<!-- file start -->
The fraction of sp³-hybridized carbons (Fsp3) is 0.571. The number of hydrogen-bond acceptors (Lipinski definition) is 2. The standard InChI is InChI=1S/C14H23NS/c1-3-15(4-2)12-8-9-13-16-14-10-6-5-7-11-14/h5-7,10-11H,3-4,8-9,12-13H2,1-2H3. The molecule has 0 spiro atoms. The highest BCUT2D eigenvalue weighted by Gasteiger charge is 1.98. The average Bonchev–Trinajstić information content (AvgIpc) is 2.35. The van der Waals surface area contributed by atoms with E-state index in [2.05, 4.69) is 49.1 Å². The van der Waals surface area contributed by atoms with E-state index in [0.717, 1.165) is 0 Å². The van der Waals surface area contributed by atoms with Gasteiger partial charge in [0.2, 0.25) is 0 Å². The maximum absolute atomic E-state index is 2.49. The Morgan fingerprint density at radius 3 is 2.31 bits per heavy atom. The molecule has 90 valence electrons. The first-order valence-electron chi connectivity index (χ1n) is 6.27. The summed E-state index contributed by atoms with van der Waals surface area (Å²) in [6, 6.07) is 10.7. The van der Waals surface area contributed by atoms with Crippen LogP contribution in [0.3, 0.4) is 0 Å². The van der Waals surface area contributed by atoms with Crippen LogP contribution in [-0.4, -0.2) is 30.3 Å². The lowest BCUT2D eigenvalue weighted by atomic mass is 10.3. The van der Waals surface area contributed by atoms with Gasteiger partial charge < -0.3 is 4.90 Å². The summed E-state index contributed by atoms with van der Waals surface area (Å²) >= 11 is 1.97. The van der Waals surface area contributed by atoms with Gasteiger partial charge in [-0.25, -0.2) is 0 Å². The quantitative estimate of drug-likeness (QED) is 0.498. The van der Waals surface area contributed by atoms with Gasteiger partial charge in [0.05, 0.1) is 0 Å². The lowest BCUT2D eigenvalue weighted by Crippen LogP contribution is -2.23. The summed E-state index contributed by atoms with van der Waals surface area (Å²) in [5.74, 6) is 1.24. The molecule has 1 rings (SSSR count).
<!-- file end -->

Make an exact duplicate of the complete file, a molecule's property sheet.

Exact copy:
The fraction of sp³-hybridized carbons (Fsp3) is 0.571. The number of hydrogen-bond acceptors (Lipinski definition) is 2. The standard InChI is InChI=1S/C14H23NS/c1-3-15(4-2)12-8-9-13-16-14-10-6-5-7-11-14/h5-7,10-11H,3-4,8-9,12-13H2,1-2H3. The molecule has 0 spiro atoms. The highest BCUT2D eigenvalue weighted by Gasteiger charge is 1.98. The average Bonchev–Trinajstić information content (AvgIpc) is 2.35. The van der Waals surface area contributed by atoms with E-state index in [2.05, 4.69) is 49.1 Å². The van der Waals surface area contributed by atoms with E-state index in [0.717, 1.165) is 0 Å². The van der Waals surface area contributed by atoms with Gasteiger partial charge in [0.2, 0.25) is 0 Å². The maximum absolute atomic E-state index is 2.49. The Morgan fingerprint density at radius 3 is 2.31 bits per heavy atom. The molecule has 90 valence electrons. The first-order valence-electron chi connectivity index (χ1n) is 6.27. The summed E-state index contributed by atoms with van der Waals surface area (Å²) in [6, 6.07) is 10.7. The van der Waals surface area contributed by atoms with Crippen LogP contribution in [0.3, 0.4) is 0 Å². The van der Waals surface area contributed by atoms with Crippen LogP contribution in [-0.4, -0.2) is 30.3 Å². The lowest BCUT2D eigenvalue weighted by atomic mass is 10.3. The van der Waals surface area contributed by atoms with Gasteiger partial charge < -0.3 is 4.90 Å². The summed E-state index contributed by atoms with van der Waals surface area (Å²) >= 11 is 1.97. The van der Waals surface area contributed by atoms with Gasteiger partial charge in [-0.25, -0.2) is 0 Å². The quantitative estimate of drug-likeness (QED) is 0.498. The van der Waals surface area contributed by atoms with Gasteiger partial charge in [0.05, 0.1) is 0 Å². The lowest BCUT2D eigenvalue weighted by Crippen LogP contribution is -2.23. The summed E-state index contributed by atoms with van der Waals surface area (Å²) in [5.74, 6) is 1.24. The molecule has 1 rings (SSSR count).